Know your customer: it’s the golden rule of retail, and one that U.S. store chain Target seems to have flunked. The company slashed its forecast operating margin by more than half on Tuesday because of an excess of unsold goods. It’s one of many companies whose outlook has gone awry since the start of the Covid-19 pandemic. For retailers, the consequences of getting it wrong are especially painful.
Target’s profit warning looks worse because it had been such a high-flier. Its shares are up 180% over the past five years – outperforming Amazon.com. Even so, it’s no secret that consumers shifted their spending from services to goods during the pandemic, and it ought not to be a surprise that they’re shifting back. In April, Americans increased their spending in restaurants and bars 20% year-over-year while purchases on building materials and garden supplies slowed to 2% growth, according to the U.S. Census Bureau.
At least Target is in good company. Walmart is grappling with similar problems as its shoppers opt for lower-margin groceries including private label brands, and has reduced its profit outlook for the year. Amazon lost money during the first quarter, admitted it has too much warehouse capacity and said the executive in charge of its consumer business, Dave Clark, is leaving. All have invested heavily in the past to build a trove of data on how their customers shop.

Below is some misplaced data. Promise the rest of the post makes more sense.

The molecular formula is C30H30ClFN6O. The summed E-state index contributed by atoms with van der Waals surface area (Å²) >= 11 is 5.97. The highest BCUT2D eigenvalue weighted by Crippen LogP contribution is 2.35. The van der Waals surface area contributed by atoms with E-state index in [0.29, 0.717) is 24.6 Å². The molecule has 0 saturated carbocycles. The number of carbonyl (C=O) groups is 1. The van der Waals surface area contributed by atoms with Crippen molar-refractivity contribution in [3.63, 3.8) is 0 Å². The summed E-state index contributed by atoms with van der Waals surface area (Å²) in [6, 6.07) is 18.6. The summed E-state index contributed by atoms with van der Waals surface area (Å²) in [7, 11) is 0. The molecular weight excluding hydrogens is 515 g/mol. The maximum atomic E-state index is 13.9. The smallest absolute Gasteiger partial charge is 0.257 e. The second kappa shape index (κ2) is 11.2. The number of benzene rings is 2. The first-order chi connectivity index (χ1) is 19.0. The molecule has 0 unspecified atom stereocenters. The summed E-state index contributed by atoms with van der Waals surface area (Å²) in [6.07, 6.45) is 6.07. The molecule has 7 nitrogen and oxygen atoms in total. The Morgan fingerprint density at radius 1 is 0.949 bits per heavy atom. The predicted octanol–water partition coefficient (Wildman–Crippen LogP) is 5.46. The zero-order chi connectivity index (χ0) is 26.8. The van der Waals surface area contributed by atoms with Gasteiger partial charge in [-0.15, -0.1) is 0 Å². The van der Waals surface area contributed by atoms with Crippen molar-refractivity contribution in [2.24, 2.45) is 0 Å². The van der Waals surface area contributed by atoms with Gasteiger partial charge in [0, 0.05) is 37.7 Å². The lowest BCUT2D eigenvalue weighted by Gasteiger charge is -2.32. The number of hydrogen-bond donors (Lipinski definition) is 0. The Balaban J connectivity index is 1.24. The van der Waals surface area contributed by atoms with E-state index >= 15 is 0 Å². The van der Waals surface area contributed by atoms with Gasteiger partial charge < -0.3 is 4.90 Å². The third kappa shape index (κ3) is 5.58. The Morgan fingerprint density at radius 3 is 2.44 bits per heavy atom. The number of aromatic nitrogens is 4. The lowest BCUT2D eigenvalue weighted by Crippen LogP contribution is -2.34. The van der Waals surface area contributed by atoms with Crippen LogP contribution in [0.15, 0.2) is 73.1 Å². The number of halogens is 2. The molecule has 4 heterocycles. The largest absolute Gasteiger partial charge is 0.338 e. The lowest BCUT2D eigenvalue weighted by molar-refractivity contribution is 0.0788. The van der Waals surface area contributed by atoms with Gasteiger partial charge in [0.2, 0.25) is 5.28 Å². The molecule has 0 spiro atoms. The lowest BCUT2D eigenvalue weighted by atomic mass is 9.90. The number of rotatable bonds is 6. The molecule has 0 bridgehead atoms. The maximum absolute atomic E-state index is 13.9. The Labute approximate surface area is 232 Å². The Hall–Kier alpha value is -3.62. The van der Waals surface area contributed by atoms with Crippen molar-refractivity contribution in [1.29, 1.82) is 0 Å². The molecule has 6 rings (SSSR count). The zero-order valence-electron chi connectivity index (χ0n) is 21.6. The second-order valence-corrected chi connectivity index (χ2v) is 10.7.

Even big banks – which should also know consumers better than anyone – have got it wrong. JPMorgan, Bank of America and peers set aside huge sums to cover bad debts when Covid-19 hit, only to find that consumers have remained curiously creditworthy. JPMorgan stowed away $20.8 billion of so-called loan loss provisions, yet has unwound $11.1 billion of them. As boss Jamie Dimon said in April: “everybody forecasted, and everyone’s wrong all the time.”
The big difference is that when banks pile up more provisions than they need to cover future problems, they can always change course later and use the money elsewhere. That’s not true for retailers facing piles of unwanted TVs and toasters. Worse, Target said in May that its inventory was up by 43% year-on-year, yet it took three weeks to spell out the effect on its profit margin. Its shares are down a third this year so far. Those who don’t know their customers will struggle to please their investors.